Movie review: THE GOOD HOUSE


Posted: September 30, 2022 / 1:25 p.m.

THE GOOD HOME | ©2022 Lionsgate

Evaluation: R
Stars: Sigourney Weaver, Kevin Kline, Morena Baccarin, Rob Delaney, David Rasche, Beverly D’Angelo, Paul Guilfoyle, Kathryn Erbe, Kelly AuCoin, Georgia Lyman, Rebecca Henderson, Molly Brown
Writers: Thomas Bezucha and Maya Forbes & Wally Wolodarsky, based on the novel by Ann Leary
Directors: Maya Forbes and Wally Wolodarsky
Distributer: Lionsgate/Road Attractions
Release date: September 30, 2022

THE RIGHT HOME takes place (mostly) in the present, but it feels like a lot of other literary adaptations, especially from the 70s and 80s.

In effect, THE RIGHT HOME was adapted from Ann Leary’s novel by the film’s directors, Maya Forbes and Wally Wolodarsky, who wrote the screenplay with Thomas Bezucha. It has a slightly folksy feel, stunning Atlantic coastal scenery and a terrific Sigourney Weaver star ride.

Weaver plays Hildy Good, a real estate agent in the upscale and quaint New England village of Wendover, Massachusetts. Hildy’s family has lived in Wendover for nearly three hundred years. Her ancestor, Sarah Good, was one of the first women tried in Salem as a witch.

There’s a slight sense of magic about Hildy, who can find out things about another person just by passing her hand over theirs. Then again, Hildy’s profession has taught her to read other people pretty well anyway.

Hildy is divorced. His eldest daughter Tess (Rebecca Henderson) is happily married and lives in town with her husband and grandson. his younger daughter Emily (Molly Brown) is a struggling artist, living—with Hildy’s financial help—in Brooklyn.

Outwardly, things seem to be going well. Even when Hildy confides in us, breaking the fourth wall, she puts up a shredding front. But she has problems. A big problem is that his ex-employee, Wendy, stole a lot of Hildy’s real estate clients.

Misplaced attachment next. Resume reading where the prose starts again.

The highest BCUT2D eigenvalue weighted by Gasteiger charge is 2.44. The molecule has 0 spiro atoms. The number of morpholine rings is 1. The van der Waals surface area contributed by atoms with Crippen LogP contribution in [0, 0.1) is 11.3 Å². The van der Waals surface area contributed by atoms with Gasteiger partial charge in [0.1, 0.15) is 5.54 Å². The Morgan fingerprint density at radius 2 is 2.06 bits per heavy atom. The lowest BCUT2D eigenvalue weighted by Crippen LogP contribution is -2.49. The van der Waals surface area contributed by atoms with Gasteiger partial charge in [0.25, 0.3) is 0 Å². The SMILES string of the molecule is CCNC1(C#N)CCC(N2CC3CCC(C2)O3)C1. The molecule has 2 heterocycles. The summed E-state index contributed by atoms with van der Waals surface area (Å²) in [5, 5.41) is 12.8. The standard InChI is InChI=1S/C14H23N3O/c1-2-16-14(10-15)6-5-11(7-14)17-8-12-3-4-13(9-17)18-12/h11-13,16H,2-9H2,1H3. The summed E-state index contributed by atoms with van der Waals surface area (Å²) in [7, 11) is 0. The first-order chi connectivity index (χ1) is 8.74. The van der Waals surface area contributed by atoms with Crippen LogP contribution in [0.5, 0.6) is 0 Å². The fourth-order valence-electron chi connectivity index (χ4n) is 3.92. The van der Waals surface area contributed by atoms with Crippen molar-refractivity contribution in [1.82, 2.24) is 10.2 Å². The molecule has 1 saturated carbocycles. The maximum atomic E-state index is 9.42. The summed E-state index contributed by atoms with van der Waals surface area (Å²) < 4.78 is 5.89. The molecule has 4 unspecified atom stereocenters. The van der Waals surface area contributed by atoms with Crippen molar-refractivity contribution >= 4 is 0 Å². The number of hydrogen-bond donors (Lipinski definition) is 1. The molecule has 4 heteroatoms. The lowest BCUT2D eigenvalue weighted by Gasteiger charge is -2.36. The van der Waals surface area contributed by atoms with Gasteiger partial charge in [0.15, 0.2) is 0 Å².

But a bigger one, which Hildy won’t admit to herself, is her secret drinking. Hildy’s daughters and ex-husband (David Rasche) stage an intervention and send her to rehab; they think she lives sober.

A newcomer to the area, artist Rebecca (Morena Baccarin), befriends Hildy. Then there’s the case of entrepreneur Frank Getchell (Kevin Kline), Hildy’s old high school flame, still in town.

All of this provides enough comedic and dramatic material to keep us gently engaged. It’s at least partly because Weaver is such a good company; we love spending time with her Hildy. That’s partly because the writing never puts a nasty vibe into Hildy’s frustration, and more because Weaver gives Hildy such wit and awareness. Weaver makes it clear that Hildy knows, under her denial, that something is wrong with her drinking; she just can’t get past the need to feel better in the moment.

The filmmakers are also careful to be proportionate. They and Hildy can clearly see that some people around her have far bigger problems than hers. Jokes are never too harsh, allowing them to be humorous, but never hilarious. * Kline is well into the kind of role no one would expect him to play, a salt-of-the-earth worker, and Baccarin is seductive and slightly ominous as Rebecca.

THE RIGHT HOME does not present itself as the hottest property on the market. However, it is beautiful and comfortable, a pleasant place to spend just under two hours in pleasant company.

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Source of the article: Devoir X
Article: Film Review: THE GOOD HOUSE

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